18 Short Questions with Answers about Sexual Reproduction in Plants

Q. 1. Name the parts of an angiosperm flower in which development of male and female gametophyte take place.

Ans. Development of male and female gametophytes take place in anther and ovary, respectively.

Q. 2. Differentiate between microsporogenesis and megasporogenesis. Which type of cell division occurs during these events? Name the structures formed at the end of these two events.

Microsporogenesis:

(i) In this process, haploid microspores are formed from diploid microspore mother cell or pollen mother cell (MMC or PMC).

(ii) It occurs inside the microsporangia or pollen sac of an anther.

(iii) There are many microspore mother cells in a microsporangium.

(iv) The four microspores formed from a single microspore mother cell are generally arranged in a tetrahedral tetrad.

(v) All the four microspores arranged in a tetrahedral tetrad are functional.

(vi) The microspores give rise to male gametophyte.

Megasporogenesis:

(i) In this process, haploid megaspores are formed from diploid megaspore mother cell (MMC).

(ii) It occurs inside the nucelius of ovule or megasporangium.

(iii) There is generally a single megaspore mother cell in a megasporangium.

(iv) The four megaspores formed from a megaspore mother cell are arranged in the form of a linear tetrad.

(v) Only one remain functional while the other three degenerates.

(vi) On the other hand, the functional megaspore gives rise to female gametophyte.

Meiosis occurs during micro and megasporogenesis. Microspores (pollen grains) are formed at the end of microsporogenesis and megaspores (embryo sac) are formed at the end of megasporogenesis.

Q. 3. Arrange the following terms in the correct developmental sequence: pollen grain, sporogenous tissue, microspore tetrad, pollen mother cell, male gametes.

Ans. Sporogenous tissue————>Pollen mother cell——> Microspore tetrad———-> Pollen grain ——-> Male gametes.

Q. 5. What is meant by monosporic development of a female gametophyte?

Ans. Out of the four megaspores, three degenerate and only one remain functional which develops into a female gametophyte or embryo sac. This is called monosporic development, i.e., when embryo sac develops from one single megaspore it is called monosporic embryo sac.

Q. 6. Explain the 7-celled, 8-nucleate nature of the female gametophyte.

Ans. Female gametophyte or embryo sac is a small oval structure that contains a 3-celled egg apparatus, 3 antipodal cells and one binucleate central cell hence; it is 7-celled and 8-nucleate structure.

(i) Egg apparatus:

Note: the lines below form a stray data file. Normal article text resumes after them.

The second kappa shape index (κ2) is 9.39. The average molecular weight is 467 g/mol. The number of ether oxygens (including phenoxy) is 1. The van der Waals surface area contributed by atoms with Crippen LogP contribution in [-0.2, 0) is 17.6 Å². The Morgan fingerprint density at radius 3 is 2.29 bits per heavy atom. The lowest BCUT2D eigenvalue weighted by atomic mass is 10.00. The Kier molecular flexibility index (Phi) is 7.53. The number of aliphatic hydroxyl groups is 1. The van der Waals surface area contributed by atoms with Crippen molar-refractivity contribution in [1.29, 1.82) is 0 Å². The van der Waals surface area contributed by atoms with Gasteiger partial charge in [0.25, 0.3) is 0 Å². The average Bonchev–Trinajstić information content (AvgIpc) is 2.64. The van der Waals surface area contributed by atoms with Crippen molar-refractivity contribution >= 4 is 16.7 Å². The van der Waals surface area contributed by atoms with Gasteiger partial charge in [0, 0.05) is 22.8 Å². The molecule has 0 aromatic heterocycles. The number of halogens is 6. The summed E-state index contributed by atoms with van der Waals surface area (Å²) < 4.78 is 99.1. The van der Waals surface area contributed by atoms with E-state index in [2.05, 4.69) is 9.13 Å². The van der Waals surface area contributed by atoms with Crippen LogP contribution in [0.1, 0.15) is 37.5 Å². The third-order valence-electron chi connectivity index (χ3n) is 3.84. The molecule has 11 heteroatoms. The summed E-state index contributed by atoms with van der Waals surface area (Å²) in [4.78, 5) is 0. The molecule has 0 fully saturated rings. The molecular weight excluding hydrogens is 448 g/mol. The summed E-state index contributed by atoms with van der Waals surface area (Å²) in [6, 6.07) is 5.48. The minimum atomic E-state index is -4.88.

It consists of two synergids and an egg cell towards the micropylar end. The cells of egg apparatus are uninucleate. Synergids towards its micropylar end have cellular thickenings called filiform apparatus that helps in guiding pollen tube into the synergids.

(ii) Antipodal cells:

Chalazal end of embryo sac contain three cells of various shapes and sizes called antipodal cells.

(iii) Central cell:

It is single and largest cell which is bounded by a membrane of embryo sac. It contains two polar nuclei which later fuse to form diploid secondary nucleus. After fertilisation the central cell gets converted into triploid primary endosperm cell (PEC) which forms endosperm.

Q. 7. What are chasmogamous flowers? Can cross-pollination occur in cleistogamous flowers? Give reasons for your answer.

Ans. Chasmogamous flowers are open flowers with exposed stamens and stigma which facilitate cross-pollination.

No cross-pollination occurs in cleistogamous flowers as these flowers are closed and never open and thus no transfer of pollen from outside to stigma of the flower is possible.

Q. 8. Mention two strategies evolved to prevent self-pollination in flowers.

Ans. The two strategies evolved to prevent self-pollination in flowers are:

(i) Maturation of anthers and stigma at different time periods in a bisexual flower prevents self- pollination (dichogamy).

(ii) Production of unisexual flowers.

Q. 9. What is self-incompatibility? Why does self-pollination not lead to seed formation in self-incompatible species?

Ans. Self-incompatibility or self sterility is the inability of an intersexual or bisexual plant to produce viable seeds on self-pollination inspite of producing functional male and female gametes. Since, fertilisation does not take place; as a result no seeds are produced.

Q. 10. What is bagging technique? How is it useful in a plant breeding programme?

Ans. It is the covering of female plant with butter paper or polythene to avoid their contamination from foreign pollens during breeding programme.